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    Maybe. I have had ferments blow thru in 3 or 4 days. Have also had them take well over a month. Probably average a week and a half to two weeks. Believe it has to do with temperatures (warm temps make faster ferments, cooler temps slow them down), nutrients, amount of sulfites, health and kind of yeast, getting enough oxygen to the ferment, and maybe the moon phase. As long as you are not getting any strange oders and the ferment is coming along you should be fine. Good luck with it, Arne.
     
  6. Nov 15, 2018 #26

    Thig

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    As long as it is still moving I think slower is better, I have an apple in the primary now that has gone from 1.080 to 1.055 in 2 days.
     
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  7. Nov 15, 2018 #27

    Tinwakr

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    Makes sense, we keep our house at about 68-70
     
  8. Nov 15, 2018 #28

    Cecil veley 3rd

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    I leave mine alone n do it when I have time.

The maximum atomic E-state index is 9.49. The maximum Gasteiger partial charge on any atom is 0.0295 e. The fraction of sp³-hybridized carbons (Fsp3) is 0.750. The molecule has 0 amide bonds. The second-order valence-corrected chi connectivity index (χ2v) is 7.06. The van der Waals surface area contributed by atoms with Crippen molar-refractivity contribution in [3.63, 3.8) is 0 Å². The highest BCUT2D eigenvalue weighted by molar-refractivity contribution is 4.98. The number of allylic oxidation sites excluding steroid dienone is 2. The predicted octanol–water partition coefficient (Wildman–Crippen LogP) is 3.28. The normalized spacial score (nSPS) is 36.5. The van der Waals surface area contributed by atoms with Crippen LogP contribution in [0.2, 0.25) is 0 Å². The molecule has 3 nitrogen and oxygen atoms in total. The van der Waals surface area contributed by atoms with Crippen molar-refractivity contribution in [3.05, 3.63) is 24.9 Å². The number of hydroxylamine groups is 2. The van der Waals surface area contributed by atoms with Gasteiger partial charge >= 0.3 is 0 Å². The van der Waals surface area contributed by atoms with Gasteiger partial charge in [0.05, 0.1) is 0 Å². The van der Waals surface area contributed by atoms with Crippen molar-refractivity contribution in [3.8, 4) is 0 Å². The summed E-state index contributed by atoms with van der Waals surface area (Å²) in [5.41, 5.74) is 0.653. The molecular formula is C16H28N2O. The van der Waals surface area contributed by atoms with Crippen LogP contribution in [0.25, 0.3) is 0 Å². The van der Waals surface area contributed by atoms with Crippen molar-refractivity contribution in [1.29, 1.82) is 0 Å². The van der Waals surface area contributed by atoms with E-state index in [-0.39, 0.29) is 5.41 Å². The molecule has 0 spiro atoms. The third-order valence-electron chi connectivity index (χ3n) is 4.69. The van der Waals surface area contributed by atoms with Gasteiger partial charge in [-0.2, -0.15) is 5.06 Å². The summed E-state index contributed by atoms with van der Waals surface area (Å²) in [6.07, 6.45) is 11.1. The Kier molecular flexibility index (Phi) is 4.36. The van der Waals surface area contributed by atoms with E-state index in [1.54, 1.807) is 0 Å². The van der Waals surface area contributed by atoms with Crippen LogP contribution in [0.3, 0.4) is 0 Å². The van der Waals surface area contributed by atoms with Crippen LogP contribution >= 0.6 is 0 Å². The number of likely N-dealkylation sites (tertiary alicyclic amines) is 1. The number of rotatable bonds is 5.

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  9. Nov 17, 2018 #29

    Tinwakr

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    The last two days the SG hasn’t changed from 1.050, still have bubbling in the wine and airlock is still bubbling but slowing. Can I expect the SG to drop more yet?
     
  10. Nov 17, 2018 #30

    cooknhogz

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    I have a mead doing the same thing. I’m just letting it ride. I’ll be checking the sg this weekend and let you know if mine dropped. Saturday will be two weeks since the last time I checked.
     
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  11. Nov 17, 2018 #31

    G259

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    It's called 'Cold crashing' I believe. I'm not sure of any negative consequences, if any. Maybe less flavor?
     
  12. Nov 17, 2018 #32

    G259

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    If you are getting a lot of bubbling, I'm going to say that it is fermenting.
     
  13. Nov 17, 2018 #33

    sour_grapes

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    How are you measuring the SG? Hydrometer?
     
  14. Nov 17, 2018 #34

    G259

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    1.050 or 1.005, that changes the answer. Easy mistake to make.
     
  15. Nov 17, 2018 #35

    Tinwakr

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    Yes, hydrometer, I am sure that I am reading it right, 1.050. I will post a pic later
    Today.
     
  16. Nov 17, 2018 #36

    winemaker81

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    Cold crashing, also called cold stabilization, is a common technique in wine making.